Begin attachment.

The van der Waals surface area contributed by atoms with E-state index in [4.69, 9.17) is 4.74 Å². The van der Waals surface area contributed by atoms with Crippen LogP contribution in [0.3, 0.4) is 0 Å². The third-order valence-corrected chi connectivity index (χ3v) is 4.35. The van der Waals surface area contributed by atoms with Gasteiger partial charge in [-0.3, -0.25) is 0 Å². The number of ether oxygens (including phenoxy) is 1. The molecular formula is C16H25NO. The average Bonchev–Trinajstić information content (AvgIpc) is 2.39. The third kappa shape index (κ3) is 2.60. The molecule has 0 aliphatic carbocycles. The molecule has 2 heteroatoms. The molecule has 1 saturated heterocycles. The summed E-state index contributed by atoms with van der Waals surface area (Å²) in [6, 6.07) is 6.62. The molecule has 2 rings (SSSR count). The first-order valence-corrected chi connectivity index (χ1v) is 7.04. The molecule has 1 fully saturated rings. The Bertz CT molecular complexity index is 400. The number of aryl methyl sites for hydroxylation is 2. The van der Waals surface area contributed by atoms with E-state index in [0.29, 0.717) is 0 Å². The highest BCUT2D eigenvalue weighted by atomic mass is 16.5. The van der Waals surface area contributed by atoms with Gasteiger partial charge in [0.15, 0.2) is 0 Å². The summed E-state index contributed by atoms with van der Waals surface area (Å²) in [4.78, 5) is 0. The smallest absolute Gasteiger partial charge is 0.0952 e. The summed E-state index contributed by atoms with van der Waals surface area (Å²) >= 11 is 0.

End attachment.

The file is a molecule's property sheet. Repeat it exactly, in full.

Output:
The van der Waals surface area contributed by atoms with E-state index in [4.69, 9.17) is 4.74 Å². The van der Waals surface area contributed by atoms with Crippen LogP contribution in [0.3, 0.4) is 0 Å². The third-order valence-corrected chi connectivity index (χ3v) is 4.35. The van der Waals surface area contributed by atoms with Gasteiger partial charge in [-0.3, -0.25) is 0 Å². The number of ether oxygens (including phenoxy) is 1. The molecular formula is C16H25NO. The average Bonchev–Trinajstić information content (AvgIpc) is 2.39. The third kappa shape index (κ3) is 2.60. The molecule has 0 aliphatic carbocycles. The molecule has 2 heteroatoms. The molecule has 1 saturated heterocycles. The summed E-state index contributed by atoms with van der Waals surface area (Å²) in [6, 6.07) is 6.62. The molecule has 2 rings (SSSR count). The first-order valence-corrected chi connectivity index (χ1v) is 7.04. The molecule has 1 fully saturated rings. The Bertz CT molecular complexity index is 400. The number of aryl methyl sites for hydroxylation is 2. The van der Waals surface area contributed by atoms with E-state index in [0.29, 0.717) is 0 Å². The highest BCUT2D eigenvalue weighted by atomic mass is 16.5. The van der Waals surface area contributed by atoms with Gasteiger partial charge in [0.15, 0.2) is 0 Å². The summed E-state index contributed by atoms with van der Waals surface area (Å²) in [4.78, 5) is 0. The smallest absolute Gasteiger partial charge is 0.0952 e. The summed E-state index contributed by atoms with van der Waals surface area (Å²) >= 11 is 0.